When Donald Trump ascended to the White House, many criminal justice reform advocates lost all hope that bipartisan federal sentencing and prison reform legislation would ever make it to a floor vote in either chamber of the U.S. Congress, let alone to the president’s desk. After all, then candidate Trump made law and order a major theme of his campaign, and as president he appointed Republican Senator Jeff Sessions of Alabama, the Hill’s most vocal opponent of sentencing reform, to the country’s top law enforcement post. But in one of the Beltway’s most interesting plot twists, historic criminal justice reform legislation now finds itself atop Trump’s policy agenda, and one floor vote away from his signature.
Some of us saw it coming. As I argued in the March/April 2017 issue of Foreign Affairs, embracing criminal justice reform would not contradict but would “help realize Trump’s desire to be a ‘law and order’ president.”
Data from states that have implemented reforms show lower crime and recidivism rates than in other states, so it would be perfectly consistent for the president to be tough on crime and support federal reforms. And when Trump took office, Republican governors from around the country were eager to have his ear and share their own success stories from policies that safely reduced incarcerated populations, put people back to work, and turned them away from crime for good. Their shared experiences would be incompatible with Sessions’ archaic views on justice issues, and it was only a matter of time before Trump would tire of the criticism that his attorney general’s draconian agenda would draw from the right and the left alike.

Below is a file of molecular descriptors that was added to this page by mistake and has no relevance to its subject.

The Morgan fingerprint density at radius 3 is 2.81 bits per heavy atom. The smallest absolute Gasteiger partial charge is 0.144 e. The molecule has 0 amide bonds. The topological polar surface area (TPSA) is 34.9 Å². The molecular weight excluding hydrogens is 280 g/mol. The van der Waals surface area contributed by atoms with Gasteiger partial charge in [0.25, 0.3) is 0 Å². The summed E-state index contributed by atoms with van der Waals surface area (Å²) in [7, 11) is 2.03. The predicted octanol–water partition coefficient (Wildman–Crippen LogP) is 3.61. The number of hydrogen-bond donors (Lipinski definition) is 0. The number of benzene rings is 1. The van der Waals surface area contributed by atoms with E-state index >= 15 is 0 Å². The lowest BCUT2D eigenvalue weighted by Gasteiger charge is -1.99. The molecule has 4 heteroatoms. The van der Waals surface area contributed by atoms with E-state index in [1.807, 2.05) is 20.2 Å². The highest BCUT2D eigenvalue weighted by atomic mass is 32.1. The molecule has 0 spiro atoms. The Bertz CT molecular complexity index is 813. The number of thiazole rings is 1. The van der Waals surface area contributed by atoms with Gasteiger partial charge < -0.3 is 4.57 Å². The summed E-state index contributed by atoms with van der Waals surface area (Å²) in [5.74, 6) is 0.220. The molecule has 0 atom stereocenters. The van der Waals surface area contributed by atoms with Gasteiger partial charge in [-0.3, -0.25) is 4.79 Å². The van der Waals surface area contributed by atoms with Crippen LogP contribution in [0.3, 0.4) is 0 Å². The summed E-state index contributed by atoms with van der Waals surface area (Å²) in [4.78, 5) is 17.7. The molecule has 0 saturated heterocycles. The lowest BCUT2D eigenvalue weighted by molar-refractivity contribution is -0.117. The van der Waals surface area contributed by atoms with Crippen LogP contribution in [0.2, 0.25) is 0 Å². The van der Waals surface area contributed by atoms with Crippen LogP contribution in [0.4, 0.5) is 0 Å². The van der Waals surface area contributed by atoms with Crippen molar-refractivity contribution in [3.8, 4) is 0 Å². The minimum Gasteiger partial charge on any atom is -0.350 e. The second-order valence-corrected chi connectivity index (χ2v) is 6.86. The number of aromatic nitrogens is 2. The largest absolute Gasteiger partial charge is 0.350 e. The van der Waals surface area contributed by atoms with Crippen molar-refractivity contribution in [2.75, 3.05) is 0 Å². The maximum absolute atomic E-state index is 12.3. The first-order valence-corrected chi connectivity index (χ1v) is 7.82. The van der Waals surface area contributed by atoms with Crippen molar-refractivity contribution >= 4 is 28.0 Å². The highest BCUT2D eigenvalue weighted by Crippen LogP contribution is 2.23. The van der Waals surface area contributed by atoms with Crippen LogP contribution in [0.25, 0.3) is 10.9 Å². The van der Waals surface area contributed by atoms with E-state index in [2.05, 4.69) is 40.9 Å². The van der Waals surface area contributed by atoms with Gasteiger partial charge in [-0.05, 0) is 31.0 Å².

Shortly after his confirmation, Sessions predictably set about returning the Department of Justice (DOJ) to the “war on drugs” policies of the 1980s and 1990s. On May10, 2017, he reversed a directive by former Attorney General Eric Holder and ordered federal prosecutors to file maximum charges against defendants that would
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